6 reasons why you need a lawyer when preparing a will.

A will is probably the single most important document that you will leave your loved ones. Many people, however, prepare their wills by using generic will templates purchased from a commercial website or supermarket. While these 'DIY wills' may be a fast and cheap way to generate a will, they are hardly substitutes for lawyer-prepared ones.

Today, we will take a brief look at the top 6 reasons why I believe it is wise to get professional help when preparing your will.

Reason #1: A will is a legal document, and there are terms and provisions that may be unfamiliar or confusing to the untrained eye. The same goes for the legal process in which the instructions in your will are carried out. A lawyer can help you clarify any ambiguities and avoid confusion, which can help you paint a clearer picture of what will happen after you pass away. Lawyers can also provide you with practical advice in electing your estate trustee (or ‘executor’) and guardian.

Reason #2: A lawyer can guide you on various ways to reduce estate liabilities. Estate liabilities, which include debts, estate administration tax (or ‘probate fees’), income tax, estate expenses, must first be deducted from your assets before they can be distributed to your beneficiaries. With the help of a professional, you can reduce these deductibles, thereby leaving more for your loved ones.

Reason #3: A lawyer can help you avoid your will being rendered invalid. For a will to be valid, it has to satisfy all formal requirements (such as, wet signatures from two witnesses who do not benefit under the will). A lawyer can help you make sure all requirements have been met.

Reason #4: Having a lawyer draft your will can reduce the risk of an estate dispute. It is not uncommon for a disgruntled family member to contend the validity of a will by claiming that the testator (the person who made the will) was under undue influence or that the testator did not have testamentary capacity. Some pitfalls, such as not leaving enough assets for your dependents to sustain their lifestyle, which can easily escalate to litigation, can also be avoided. By having a lawyer as your navigator and a witness to your will, such risks can be averted.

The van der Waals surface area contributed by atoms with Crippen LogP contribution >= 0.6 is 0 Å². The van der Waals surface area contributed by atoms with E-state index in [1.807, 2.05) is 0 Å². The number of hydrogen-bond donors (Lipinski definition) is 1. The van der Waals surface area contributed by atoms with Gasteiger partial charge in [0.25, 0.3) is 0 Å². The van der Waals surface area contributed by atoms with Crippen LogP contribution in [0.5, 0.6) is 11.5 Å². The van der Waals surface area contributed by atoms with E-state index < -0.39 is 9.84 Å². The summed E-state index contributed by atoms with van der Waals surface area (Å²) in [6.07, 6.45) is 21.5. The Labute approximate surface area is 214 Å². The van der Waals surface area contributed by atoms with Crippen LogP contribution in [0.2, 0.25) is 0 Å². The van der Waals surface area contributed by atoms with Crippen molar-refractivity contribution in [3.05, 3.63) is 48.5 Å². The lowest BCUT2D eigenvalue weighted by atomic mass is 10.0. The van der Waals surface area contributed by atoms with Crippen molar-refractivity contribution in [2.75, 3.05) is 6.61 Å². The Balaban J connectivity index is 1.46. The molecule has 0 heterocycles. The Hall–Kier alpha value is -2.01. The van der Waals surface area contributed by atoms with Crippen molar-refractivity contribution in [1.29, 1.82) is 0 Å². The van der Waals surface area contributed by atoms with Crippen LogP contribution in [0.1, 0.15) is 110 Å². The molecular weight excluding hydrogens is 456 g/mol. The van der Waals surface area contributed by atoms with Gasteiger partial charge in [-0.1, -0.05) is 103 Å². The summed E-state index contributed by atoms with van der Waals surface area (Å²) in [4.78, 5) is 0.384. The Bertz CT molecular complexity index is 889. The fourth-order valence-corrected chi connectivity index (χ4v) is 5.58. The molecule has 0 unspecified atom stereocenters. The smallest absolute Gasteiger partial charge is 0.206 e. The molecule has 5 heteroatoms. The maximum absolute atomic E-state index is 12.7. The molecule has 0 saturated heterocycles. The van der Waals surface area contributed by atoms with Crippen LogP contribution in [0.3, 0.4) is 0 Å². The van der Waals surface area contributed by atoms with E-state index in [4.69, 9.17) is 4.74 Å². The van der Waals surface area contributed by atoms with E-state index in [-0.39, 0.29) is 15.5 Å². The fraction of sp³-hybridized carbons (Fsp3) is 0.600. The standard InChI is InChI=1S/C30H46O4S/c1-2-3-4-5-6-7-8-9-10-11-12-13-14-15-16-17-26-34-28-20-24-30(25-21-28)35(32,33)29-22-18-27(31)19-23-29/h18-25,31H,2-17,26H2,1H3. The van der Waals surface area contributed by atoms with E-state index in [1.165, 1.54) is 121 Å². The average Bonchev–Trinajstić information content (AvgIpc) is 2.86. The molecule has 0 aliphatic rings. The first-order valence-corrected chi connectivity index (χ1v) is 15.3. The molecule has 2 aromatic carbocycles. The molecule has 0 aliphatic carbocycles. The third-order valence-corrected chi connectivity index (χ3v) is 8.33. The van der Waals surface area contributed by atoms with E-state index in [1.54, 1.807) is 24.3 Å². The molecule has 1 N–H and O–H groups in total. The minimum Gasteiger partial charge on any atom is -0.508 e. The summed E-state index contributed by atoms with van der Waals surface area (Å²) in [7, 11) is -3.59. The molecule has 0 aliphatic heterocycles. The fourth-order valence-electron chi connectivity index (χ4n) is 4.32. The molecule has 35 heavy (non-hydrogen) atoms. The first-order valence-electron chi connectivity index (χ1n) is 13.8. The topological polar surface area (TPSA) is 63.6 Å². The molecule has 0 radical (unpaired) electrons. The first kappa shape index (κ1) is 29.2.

Reason #5: By working with a lawyer, you can benefit from the latest legal software that they use. Many lawyers who specialize in wills and estates are subscribed to professional will-drafting software created exclusively for lawyers. Although some features may vary, some of the latest software goes far beyond assisting lawyers to create wills faster. It can help lawyers and clients prepare for various scenarios that the client may face, help prevent any errors or mistakes a lawyer may make, and more.

Reason #6: If your lawyer offers a safekeeping service, keeping your will in the lawyer’s office will help protect your will from loss, destruction, or tampering. It will also reduce the risk of your power of attorney (or ‘POA’) being misused.

This, of course, is not an exhaustive list. There are many other benefits from retaining a lawyer, such as being able to receive practical advice on who to elect as your estate trustee (or ‘executor’) or guardian, being able to designate your lawyer as a go-to person for your executor who may be unfamiliar with the estate administration process, and more.

All in all, in preparing wills, as with most things in life, you get what you pay for.


This blog sets out a variety of materials relating to the law to be used for education and non-commercial purposes only. The Author(s) of this blog do not intend the blog to be a source of legal advice. Please retain and seek the advice of a lawyer and use your own good judgment before choosing to act on any information included in the blog. If you choose to rely on the materials, you do so entirely at your own risk.